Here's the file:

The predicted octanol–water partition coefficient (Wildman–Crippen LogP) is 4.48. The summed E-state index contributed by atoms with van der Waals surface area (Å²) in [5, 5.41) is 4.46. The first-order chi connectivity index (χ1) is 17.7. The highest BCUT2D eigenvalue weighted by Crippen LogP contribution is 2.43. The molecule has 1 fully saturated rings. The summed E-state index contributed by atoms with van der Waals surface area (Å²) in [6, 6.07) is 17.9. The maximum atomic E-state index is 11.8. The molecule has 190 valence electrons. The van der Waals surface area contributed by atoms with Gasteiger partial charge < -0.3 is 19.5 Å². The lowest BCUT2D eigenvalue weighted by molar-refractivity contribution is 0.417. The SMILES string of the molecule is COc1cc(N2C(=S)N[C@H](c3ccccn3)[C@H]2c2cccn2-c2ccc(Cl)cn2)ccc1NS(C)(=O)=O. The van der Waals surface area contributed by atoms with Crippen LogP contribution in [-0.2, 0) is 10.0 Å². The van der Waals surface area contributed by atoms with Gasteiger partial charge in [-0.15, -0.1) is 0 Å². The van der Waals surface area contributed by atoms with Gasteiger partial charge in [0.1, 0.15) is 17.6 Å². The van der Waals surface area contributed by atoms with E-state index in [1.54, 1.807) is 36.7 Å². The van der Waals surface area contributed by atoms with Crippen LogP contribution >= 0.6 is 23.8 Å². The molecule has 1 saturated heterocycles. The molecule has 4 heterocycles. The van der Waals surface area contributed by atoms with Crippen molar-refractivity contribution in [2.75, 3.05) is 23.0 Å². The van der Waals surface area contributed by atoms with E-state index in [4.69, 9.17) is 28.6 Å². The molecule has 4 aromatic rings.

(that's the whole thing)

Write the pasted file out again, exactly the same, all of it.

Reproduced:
The predicted octanol–water partition coefficient (Wildman–Crippen LogP) is 4.48. The summed E-state index contributed by atoms with van der Waals surface area (Å²) in [5, 5.41) is 4.46. The first-order chi connectivity index (χ1) is 17.7. The highest BCUT2D eigenvalue weighted by Crippen LogP contribution is 2.43. The molecule has 1 fully saturated rings. The summed E-state index contributed by atoms with van der Waals surface area (Å²) in [6, 6.07) is 17.9. The maximum atomic E-state index is 11.8. The molecule has 190 valence electrons. The van der Waals surface area contributed by atoms with Gasteiger partial charge < -0.3 is 19.5 Å². The lowest BCUT2D eigenvalue weighted by molar-refractivity contribution is 0.417. The SMILES string of the molecule is COc1cc(N2C(=S)N[C@H](c3ccccn3)[C@H]2c2cccn2-c2ccc(Cl)cn2)ccc1NS(C)(=O)=O. The van der Waals surface area contributed by atoms with Crippen LogP contribution in [-0.2, 0) is 10.0 Å². The van der Waals surface area contributed by atoms with Gasteiger partial charge in [-0.15, -0.1) is 0 Å². The van der Waals surface area contributed by atoms with Gasteiger partial charge in [0.1, 0.15) is 17.6 Å². The van der Waals surface area contributed by atoms with E-state index in [1.54, 1.807) is 36.7 Å². The van der Waals surface area contributed by atoms with Crippen LogP contribution >= 0.6 is 23.8 Å². The molecule has 1 saturated heterocycles. The molecule has 4 heterocycles. The van der Waals surface area contributed by atoms with Crippen molar-refractivity contribution in [2.75, 3.05) is 23.0 Å². The van der Waals surface area contributed by atoms with E-state index in [4.69, 9.17) is 28.6 Å². The molecule has 4 aromatic rings.